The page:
By John Egan

If you’re seeking to invest in a startup in the media space, including TV, then you might want to keep your eye on where millennials are consuming content.

Web and video content produced by digital media companies like BuzzFeed, Mic and Vox Media holds great appeal for millennials, and investors are placing bets on the millennial audience propelling growth among media startups.

Mic, for instance, collected $21 million in venture capital in April, putting its total VC haul at $52 million. The Wall Street Journal says the startup is now valued at hundreds of millions of dollars.

Not every media startup rises to the level of Mic (and not every media startup caters to millennials), but it’s very possible for investors to buy into the next big thing in media.

In advance of NAB Show New York, here are five ways to assess a potential investment in a media startup, whether it’s millennial-focused or not.

1. Pay attention to startups trying to disrupt the future of TV.

There are plenty of them to monitor. According to Venture Scanner, nearly 780 startups around the world are immersed in the future of TV, with more than 500 of them having raised about $25.6 billion in VC.

Stay tuned into what’s happening with these startups. It very well could pay off down the road.

2. Watch which media startups are attracting big-name investors.

If well-known investors are sinking money into a certain sector, that sector might be worth a look.

For instance, a startup called WinView, whose platform lets fans bet on sporting events while watching live TV, picked up $12 million in VC this spring from high-profile investors like Graham Holdings, former owner of The Washington Post; Discovery Communications, owner of the Discovery Channel and other cable TV networks; and investor Ted Leonsis, whose holdings include five professional sports teams.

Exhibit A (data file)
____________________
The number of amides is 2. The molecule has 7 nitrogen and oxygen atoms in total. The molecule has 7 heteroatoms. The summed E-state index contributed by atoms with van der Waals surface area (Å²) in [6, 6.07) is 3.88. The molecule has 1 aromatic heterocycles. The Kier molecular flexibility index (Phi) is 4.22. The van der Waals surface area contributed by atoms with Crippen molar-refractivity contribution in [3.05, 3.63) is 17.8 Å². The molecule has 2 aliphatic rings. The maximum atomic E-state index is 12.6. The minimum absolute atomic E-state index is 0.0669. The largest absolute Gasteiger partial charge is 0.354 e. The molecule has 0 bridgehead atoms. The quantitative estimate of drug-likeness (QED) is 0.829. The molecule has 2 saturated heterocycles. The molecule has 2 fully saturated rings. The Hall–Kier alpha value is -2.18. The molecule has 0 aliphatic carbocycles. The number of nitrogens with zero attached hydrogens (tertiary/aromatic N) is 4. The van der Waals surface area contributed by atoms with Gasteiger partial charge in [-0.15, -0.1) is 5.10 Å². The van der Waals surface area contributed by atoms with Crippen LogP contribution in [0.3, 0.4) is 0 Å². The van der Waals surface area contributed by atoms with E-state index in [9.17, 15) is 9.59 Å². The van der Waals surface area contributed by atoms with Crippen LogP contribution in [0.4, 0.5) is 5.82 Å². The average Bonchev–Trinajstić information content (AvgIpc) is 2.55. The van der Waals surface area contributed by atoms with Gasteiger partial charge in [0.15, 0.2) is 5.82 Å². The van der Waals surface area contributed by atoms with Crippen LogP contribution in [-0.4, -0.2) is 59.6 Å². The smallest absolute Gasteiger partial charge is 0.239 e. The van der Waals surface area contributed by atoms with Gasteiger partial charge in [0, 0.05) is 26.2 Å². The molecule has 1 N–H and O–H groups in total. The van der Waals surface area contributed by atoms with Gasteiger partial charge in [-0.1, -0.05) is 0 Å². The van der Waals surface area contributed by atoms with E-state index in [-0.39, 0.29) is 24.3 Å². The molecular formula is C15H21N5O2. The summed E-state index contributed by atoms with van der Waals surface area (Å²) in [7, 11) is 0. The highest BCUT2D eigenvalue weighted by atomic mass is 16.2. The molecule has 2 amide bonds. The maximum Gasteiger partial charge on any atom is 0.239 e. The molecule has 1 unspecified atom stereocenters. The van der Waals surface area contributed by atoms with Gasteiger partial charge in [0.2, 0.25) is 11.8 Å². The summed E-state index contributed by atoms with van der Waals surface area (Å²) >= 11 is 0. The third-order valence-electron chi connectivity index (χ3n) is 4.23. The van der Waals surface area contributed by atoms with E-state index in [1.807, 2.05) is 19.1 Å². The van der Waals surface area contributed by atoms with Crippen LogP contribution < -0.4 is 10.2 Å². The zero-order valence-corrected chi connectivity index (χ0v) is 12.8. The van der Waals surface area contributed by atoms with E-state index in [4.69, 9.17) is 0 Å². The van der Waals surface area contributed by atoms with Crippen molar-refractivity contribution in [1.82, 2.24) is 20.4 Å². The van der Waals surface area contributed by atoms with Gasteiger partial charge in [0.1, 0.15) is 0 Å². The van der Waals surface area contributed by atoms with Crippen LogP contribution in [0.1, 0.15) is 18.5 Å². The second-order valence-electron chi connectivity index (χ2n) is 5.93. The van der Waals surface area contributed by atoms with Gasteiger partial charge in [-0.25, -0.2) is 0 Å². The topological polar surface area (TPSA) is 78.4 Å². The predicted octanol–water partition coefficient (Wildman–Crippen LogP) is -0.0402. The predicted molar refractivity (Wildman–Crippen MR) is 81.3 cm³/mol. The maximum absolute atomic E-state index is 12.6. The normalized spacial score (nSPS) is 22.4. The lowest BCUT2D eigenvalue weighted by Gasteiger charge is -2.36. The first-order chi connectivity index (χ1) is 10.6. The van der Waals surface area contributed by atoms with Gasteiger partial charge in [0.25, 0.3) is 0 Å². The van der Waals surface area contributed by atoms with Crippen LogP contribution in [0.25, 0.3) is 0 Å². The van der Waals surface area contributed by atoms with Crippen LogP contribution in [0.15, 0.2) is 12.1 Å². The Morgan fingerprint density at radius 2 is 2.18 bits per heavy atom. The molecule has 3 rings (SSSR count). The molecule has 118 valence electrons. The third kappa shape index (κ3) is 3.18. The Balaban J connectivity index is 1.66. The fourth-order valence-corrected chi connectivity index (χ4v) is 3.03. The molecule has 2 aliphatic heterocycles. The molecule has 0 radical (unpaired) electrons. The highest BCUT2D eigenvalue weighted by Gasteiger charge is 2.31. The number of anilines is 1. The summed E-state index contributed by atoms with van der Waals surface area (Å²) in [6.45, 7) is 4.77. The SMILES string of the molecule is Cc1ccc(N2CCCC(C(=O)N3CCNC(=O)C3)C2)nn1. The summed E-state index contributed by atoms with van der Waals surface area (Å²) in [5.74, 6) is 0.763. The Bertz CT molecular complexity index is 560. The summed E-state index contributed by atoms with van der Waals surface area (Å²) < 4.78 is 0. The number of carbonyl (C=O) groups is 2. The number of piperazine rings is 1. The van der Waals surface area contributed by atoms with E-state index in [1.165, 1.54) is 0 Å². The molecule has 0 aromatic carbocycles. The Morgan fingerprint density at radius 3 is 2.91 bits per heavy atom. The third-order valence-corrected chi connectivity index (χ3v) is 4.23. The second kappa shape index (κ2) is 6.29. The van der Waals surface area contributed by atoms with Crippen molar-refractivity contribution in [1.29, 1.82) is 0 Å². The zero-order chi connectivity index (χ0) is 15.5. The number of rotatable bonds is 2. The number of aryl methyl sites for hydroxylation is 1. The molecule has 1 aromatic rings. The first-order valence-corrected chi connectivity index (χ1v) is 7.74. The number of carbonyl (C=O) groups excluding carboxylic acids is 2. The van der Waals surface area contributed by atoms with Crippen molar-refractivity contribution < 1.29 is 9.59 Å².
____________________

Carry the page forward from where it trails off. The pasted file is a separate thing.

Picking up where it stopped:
With that in mind, you might ask yourself: Are there any other startups in the live-TV sports-wagering space that might be a smart bet?

Another consideration: How crowded is the sector? If a lot of big-time players are throwing money at it, you might want to steer clear.

3. Find out whether the startup is on the right track.

A startup’s business model might sound like the coolest thing ever, but if the business isn’t showing signs of growth—both in terms of revenue and expansion opportunities—you might be throwing away your money as an investor.

A close examination of the startup’s metrics will offer some guidance. In digital media, those metrics could include unique visitors, pageviews, employee growth and customer growth, according to Entrepreneur. “Simplicity and focus is key, so if you can boil things down to [a] single metric that encompasses the most important parts of your business, then that is a big win,” Entrepreneur says.

4. Don’t buy the hype.

Startups are hungry for attention from the news media, and many of them are adept at getting it from newspapers, TV stations, radio stations, websites and blogs, particularly around the time they’ve launched. However, you have to ask yourself whether there really is meat on the startup’s bones.

“If you’re seeing media about a sparkly new group acquiring their first million [dollars], it doesn’t mean their chances of being successful are any better than the next guy. Getting talked about when you’re new isn’t a sign of success—it’s actually just closer to a rite of passage,” Fred Schebesta, co-founder of Australian credit card comparison site Finder.com, tells The Next Web.

5. Dig into the industry.

Before you invest even one penny in a media startup, get to know the sector in which the startup operates and the startup itself. Don’t blindly pour your money into a startup or business sector.

“Most of investing into companies comes from intuition and learning about the companies and their founders,” The Next Web says. “Whether it is working your network to see if there are investment opportunities, doing your homework on a particular founder or company, or simply weeding yourself through the media hype around particular companies, every investor has their unique way of finding and investing in companies that have proved fruitful to them.”

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